David O. Stewart tells us that early American society was “Washingtonian” more than Jeffersonian or Hamiltonian. It is an interesting and provocative plot device, especially when one realizes that in leaning on others to write meaningful pronouncements for him, George Washington never aimed so high as to want the adjectival “–ian” after his name.

According to Stewart, a former trial lawyer and a historical novelist, the Constitutional Convention transformed the Virginian into a “working politician” whose essentially conservative values led him to desire, as president, a “ ‘respectable’ government that could tax and govern” without roiling disgruntled citizens. Long cast as “virtue personified,” Stewart’s Washington is the “sober” counterpoint to the “firebrand” Alexander Hamilton. Unlike most founder books, “George Washington: The Political Rise of America’s Founding Father” contends that the first president was in complete control of the executive, minding every detail. He was, at various moments, the “great unifier,” the “cheerleader president” and a “consummate performer,” doing his all to hold a fracturing nation together.

As a young man with an ambition to achieve public renown, Washington’s height and athleticism marked him. Growing up fast, guided by his older half brother Lawrence, he became enmeshed in the Ohio Company’s aggressive pursuit of frontier land, which played a role in his choice of soldiering as a means of advancement. Surviving smallpox, he became a death-defying leader of ungovernable Virginia troops during the French and Indian War, annoyed in being denied a British army commission. “His inability to pacify the frontier tortured him,” Stewart writes. “Having known mostly failure in uniform, he felt the weight of the world on his shoulders.” Yet as the author goes on to show, in tracing Washington’s demanding life in the 1750s, he was often “petulant” in communications with his patron, Gov. Robert Dinwiddie; more tact would have yielded him more goodwill. In a masterfully drawn chapter, “Biting the Hand,” Stewart details the drama (and theatrics) of that critical relationship.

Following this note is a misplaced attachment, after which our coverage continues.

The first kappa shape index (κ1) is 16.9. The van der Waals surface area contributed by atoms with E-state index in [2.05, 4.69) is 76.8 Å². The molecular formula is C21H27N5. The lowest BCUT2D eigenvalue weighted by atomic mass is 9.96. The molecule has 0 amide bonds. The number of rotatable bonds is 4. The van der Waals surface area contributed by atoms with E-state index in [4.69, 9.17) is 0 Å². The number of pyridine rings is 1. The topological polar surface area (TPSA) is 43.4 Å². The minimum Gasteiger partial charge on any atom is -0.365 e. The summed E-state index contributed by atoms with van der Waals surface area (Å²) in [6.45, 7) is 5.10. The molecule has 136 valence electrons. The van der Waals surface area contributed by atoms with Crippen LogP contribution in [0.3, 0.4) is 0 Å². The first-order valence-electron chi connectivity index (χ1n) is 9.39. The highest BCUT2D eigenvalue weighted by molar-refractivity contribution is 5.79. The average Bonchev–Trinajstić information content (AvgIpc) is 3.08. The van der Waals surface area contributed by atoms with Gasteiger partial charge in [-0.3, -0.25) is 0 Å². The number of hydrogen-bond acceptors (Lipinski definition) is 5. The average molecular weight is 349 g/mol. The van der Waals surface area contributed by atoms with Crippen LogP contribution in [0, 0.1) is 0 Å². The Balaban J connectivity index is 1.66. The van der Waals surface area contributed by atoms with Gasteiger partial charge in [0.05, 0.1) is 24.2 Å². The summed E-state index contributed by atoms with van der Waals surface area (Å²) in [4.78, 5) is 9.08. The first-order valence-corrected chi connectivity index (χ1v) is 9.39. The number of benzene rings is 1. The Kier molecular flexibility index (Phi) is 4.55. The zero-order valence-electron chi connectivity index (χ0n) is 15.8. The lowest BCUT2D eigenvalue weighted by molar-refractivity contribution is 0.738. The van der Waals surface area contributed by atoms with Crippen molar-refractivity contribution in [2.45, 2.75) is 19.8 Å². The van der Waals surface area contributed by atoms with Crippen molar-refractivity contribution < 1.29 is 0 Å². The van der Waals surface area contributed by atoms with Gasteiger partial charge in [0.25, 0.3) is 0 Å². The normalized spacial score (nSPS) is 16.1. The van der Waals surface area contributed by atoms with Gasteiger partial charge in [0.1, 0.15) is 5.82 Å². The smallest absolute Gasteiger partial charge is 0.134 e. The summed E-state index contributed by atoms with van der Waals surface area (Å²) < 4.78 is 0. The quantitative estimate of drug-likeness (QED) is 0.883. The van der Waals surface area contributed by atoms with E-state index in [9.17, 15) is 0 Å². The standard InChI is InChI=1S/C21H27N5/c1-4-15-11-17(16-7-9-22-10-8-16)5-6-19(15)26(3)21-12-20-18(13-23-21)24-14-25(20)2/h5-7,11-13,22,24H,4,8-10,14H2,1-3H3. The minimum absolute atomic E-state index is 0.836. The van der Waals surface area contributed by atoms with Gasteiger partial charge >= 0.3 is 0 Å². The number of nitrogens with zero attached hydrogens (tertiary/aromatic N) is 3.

His extensive coverage of Washington’s early professional experience is fitting, given the many documented lessons amassed from colonial-era relationships. Above all, Washington gained in knowledge of military discipline, “logistics, paperwork, and organization,” which he’d employ in the Revolutionary War, keeping “his reputation intact” despite battlefield reverses, while many other senior officers ended their careers ignominiously. Yet Washington’s difficult temper never quite receded.

The chapter “Man of Business, Master of Slaves” instructively analyzes the planter’s eager pursuit of advanced farming methods. He was a hands-on manager of his Northern Virginia lands: “Washington measured work obsessively, searching for better ways to organize it.” A “devotion to time-and-motion studies” grew his farm output exponentially and helped his revenue stream.